The Brewers Guild and Brewers Association are together lobbying government to offer some excise tax relief for the industry after the latest Statistics New Zealand inflation figures created the scenario for a jump in beer prices later this year.

That’s because excise tax is tied to the Consumer Price Index (CPI) and with the 6.9 per cent increase announced this week, that means excise tax will jump by a similar margin. It’s a massive change after years of low inflation.

The Guild represents dozens of small and independent breweries as well as big players such as Lion and DB, while the Brewers Association is a lobbying group representing just the big two breweries Lion and DB. In a joint press release, the two organisations, headed by Melanie Kees and Dylan Firth respectively, said the excise hike scheduled for July 1 would hit hard.

“The beer excise increase could not come at a worse time for brewers and consumers, with the effects of Covid-19 still holding sway on economy, the cost of living squarely in focus for New Zealanders and the hospitality sector far from being back to normal,” Kees and Firth said in the statement.

Brewers Guild Member and Good George co-founder Brian Watson added: “we currently pay over $3.0 million in excise already, a 6.9% increase is the same as hiring 2-3 new staff members, a $204k increase on last year.”

The Guild and BA said at a time when many New Zealanders are facing an economic crunch, the increase to beer tax “is a hard one to swallow”.

“One of the most important avenues for brewers is selling their product through bars and restaurants and the hospitality industry has suffered badly during the past 2 years and needs specific support. Yet here is the wider brewing and hospitality sector being hit with an extra $28.3 million tax.”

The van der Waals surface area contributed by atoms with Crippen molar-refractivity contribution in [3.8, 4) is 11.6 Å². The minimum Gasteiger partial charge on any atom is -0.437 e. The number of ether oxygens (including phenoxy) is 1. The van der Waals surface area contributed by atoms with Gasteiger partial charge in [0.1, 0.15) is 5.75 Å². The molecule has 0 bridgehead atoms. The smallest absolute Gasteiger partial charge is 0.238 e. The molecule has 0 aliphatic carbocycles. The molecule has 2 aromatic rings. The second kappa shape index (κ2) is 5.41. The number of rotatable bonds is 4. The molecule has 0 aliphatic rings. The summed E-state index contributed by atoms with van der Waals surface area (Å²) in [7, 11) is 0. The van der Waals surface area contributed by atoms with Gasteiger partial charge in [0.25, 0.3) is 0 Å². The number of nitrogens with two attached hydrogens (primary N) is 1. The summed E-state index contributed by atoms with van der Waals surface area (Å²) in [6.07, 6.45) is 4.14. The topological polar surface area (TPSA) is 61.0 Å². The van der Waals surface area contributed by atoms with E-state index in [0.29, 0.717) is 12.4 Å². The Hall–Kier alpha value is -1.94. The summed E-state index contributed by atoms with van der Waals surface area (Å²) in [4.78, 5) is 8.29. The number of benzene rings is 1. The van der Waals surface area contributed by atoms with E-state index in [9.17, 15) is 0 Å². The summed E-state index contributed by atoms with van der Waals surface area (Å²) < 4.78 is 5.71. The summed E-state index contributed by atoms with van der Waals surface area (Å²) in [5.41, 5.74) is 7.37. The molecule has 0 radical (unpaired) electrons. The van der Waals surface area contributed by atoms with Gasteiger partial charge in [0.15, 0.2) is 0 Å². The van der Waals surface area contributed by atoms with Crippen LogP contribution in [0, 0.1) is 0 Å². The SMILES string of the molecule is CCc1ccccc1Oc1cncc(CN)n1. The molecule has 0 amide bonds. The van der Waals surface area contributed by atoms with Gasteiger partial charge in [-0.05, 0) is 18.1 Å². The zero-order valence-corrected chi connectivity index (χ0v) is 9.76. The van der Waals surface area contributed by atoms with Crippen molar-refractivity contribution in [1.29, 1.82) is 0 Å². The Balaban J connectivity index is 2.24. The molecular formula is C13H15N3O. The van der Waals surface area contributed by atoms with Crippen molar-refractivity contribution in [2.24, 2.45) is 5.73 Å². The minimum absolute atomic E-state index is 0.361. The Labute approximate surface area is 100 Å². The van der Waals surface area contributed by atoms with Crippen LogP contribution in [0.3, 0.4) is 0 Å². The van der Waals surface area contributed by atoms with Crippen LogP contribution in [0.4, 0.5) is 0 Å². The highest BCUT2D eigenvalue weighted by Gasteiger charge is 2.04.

Based on a 5 per cent beer, the projected excise tax element in each would be $0.55 for a 330ml bottle and $0.71 for a standard pub glass of 425ml.*

“As a sector, increasing costs brought on by tax make operating in this economic environment tough. Large and small breweries are having to make difficult decisions about where to invest or where to pass on costs,” the organisations said.

“In late 2021 our organisations jointly asked for additional Government support that could be delivered in an extremely targeted way via an immediate 50 per cent reduction on excise tax for keg beer. This would have provided a short sharp cost reduction on tap beer supporting the hospitality sector and when passed on for the consumer too.

“Again, we reaffirm our call for this action to be considered.

“A keg specific excise reduction such as this is targeted only to hospitality operators, as kegs are almost exclusively used by bars and restaurants. This also provides targeted support for small breweries who generally have higher ratios of product sold through kegs, as well as often through their own taprooms. What we are looking to target would be consistent with other peer markets such as Australia, which has a long-standing specific excise rates for keg beer and the UK which has for the last 2 years frozen excise tax completely and created a new specific keg rate.”

They said the Government has shown with petrol tax reduction, that is willing to use novel ideas to solve different cost of living problems and asked the same for a sector that employs over 160,000 New Zealanders.

“The Brewers Association and Brewers Guild of New Zealand along with Hospitality New Zealand are calling on the Government to deliver beer tax relief to pubs, clubs and beer drinkers and other venues through a cut in keg beer tax. This will see a campaign launched next week asking for the Government to step in with sector specific support around reducing keg tax.”

(* this story has been corrected: an earlier version said excise tax would increase by $0.55 and $0.71)